SHAQ tired of Hack-a-Shaq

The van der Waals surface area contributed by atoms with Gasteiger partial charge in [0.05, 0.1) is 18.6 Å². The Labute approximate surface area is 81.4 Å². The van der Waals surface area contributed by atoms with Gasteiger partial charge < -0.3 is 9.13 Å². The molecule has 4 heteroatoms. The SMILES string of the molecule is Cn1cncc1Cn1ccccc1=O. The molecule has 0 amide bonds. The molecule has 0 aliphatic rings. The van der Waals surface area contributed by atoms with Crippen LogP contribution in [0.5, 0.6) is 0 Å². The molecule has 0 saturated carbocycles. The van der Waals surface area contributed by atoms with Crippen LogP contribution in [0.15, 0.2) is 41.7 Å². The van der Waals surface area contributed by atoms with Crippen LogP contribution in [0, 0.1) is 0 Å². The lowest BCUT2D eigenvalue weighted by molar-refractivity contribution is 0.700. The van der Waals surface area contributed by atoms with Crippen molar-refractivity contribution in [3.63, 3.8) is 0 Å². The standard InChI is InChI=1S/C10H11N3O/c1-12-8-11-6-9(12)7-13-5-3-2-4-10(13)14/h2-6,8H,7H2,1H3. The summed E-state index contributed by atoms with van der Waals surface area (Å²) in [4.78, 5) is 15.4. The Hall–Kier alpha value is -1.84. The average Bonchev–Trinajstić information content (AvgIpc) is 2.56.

Who says you can’t teach an old Shaq new tricks? Every time the Suns center questions opponents’ Hack-a-Shaq tactics, he sounds like someone making excuses for not hitting his free throws.Forgive me, Mr. Supersized Saguaro, but please don’t turn into a purveyor of fine whines and flambéed excuses. Your history as one of the NBA’s more dominating and entertaining players doesn’t mean it’s OK to shoot from the hip but not from the line.On Tuesday, Shaquille O’Neal called a team’s decision to intentionally foul him when it has a 10-point-or-more lead “cowardly.” His frustration is understandable. The tactic walks the fine line of sportsmanship and mocks the spirit of the game. It’s also well within NBA rules, and every time O’Neal reacts to it he sounds like someone with an accountability issue.Does 16-plus years in the league mean there’s no room for improvement?”No,” said Ed Palubinskas, a well-known shooting coach and former Olympian. “Shaq’s a great guy, but I just don’t think it matters to him anymore.”Doesn’t matter? That sounds a bit harsh. O’Neal cares. He often would stay after practice last season with then-Suns assistant Phil Weber and work on free-throw drills. But it does seem he’s given up going that extra mile because he feels all the coaches – and words of wisdom – over his long NBA career have done him little good.Palubinskas helped O’Neal during the 2000-01 season when his free-throw percentage with Los Angeles had dropped to 38 percent. It appeared to work, and he shot 68 percent over the last 15 games of the season. When O’Neal was left to his own devices, his struggles continued.His free-throw progression is a study in erraticism. Last season’s 50.3 percent mark is worse than his rookie effort of 1992-93, when he hit 59.2 percent.He incrementally shot worse Seasons 2 through 5, stayed around 52 percent Seasons 6 through 10 and hit his career high in 2002-03, when he shot 62.2 percent. He’s remained below 50 percent since, until last season. That number was the worst percentage in the NBA for those who qualified for league rankings based on participation. This preseason, he’s missed 8 of 12 attempts.It’s a curious phenomenon that many athletically gifted athletes – O’Neal certainly isn’t the only one – can stand 15 feet from their target with no one in their faces and miss. Sometimes badly.”The athleticism really has nothing to do with their shooting technique,” said Florida State assistant basketball coach Andy Enfield, the former NCAA record holder in free-throw percentage. “Some of it is hand-eye coordination, judging distance, things like that, but most of it is technique.”Enfield, who has worked with more than 100 NBA players, said one of his better pupils was the Suns’ Grant Hill. Early in his career, Hill, with Enfield’s guidance, changed his form from shooting from the left side of his face with a low release, to the right center of his body with a higher release point. It paid off. Hill steadily improved and last season’s 86.7 percent effort was the best of his career.”I’ve never worked with someone who worked as hard as Grant did,” Enfield said. “He was determined to get it right.”The Suns had two players rank at the top of the league last season in free-throw percentage. Steve Nash finished fifth (.906) and Hill 13th.It doesn’t take a physicist to see what O’Neal is doing wrong. He often delivers on an arc that’s almost flat. Over the years he has offered a variety of explanations for his struggles, including a short tendon in his shooting hand, a product of a childhood injury that did not heal properly.Others have suggested that his hands are too large to be successful at the line.”Nah,” Palubinskas said. “It’s simply a mastery of physical and technical techniques.”He believes if O’Neal could average just. 2.5 more free throws per quarter “he’d score 10 more points per game, be one of the NBA leaders in scoring, sit more and add two more years of playing time to his career”.


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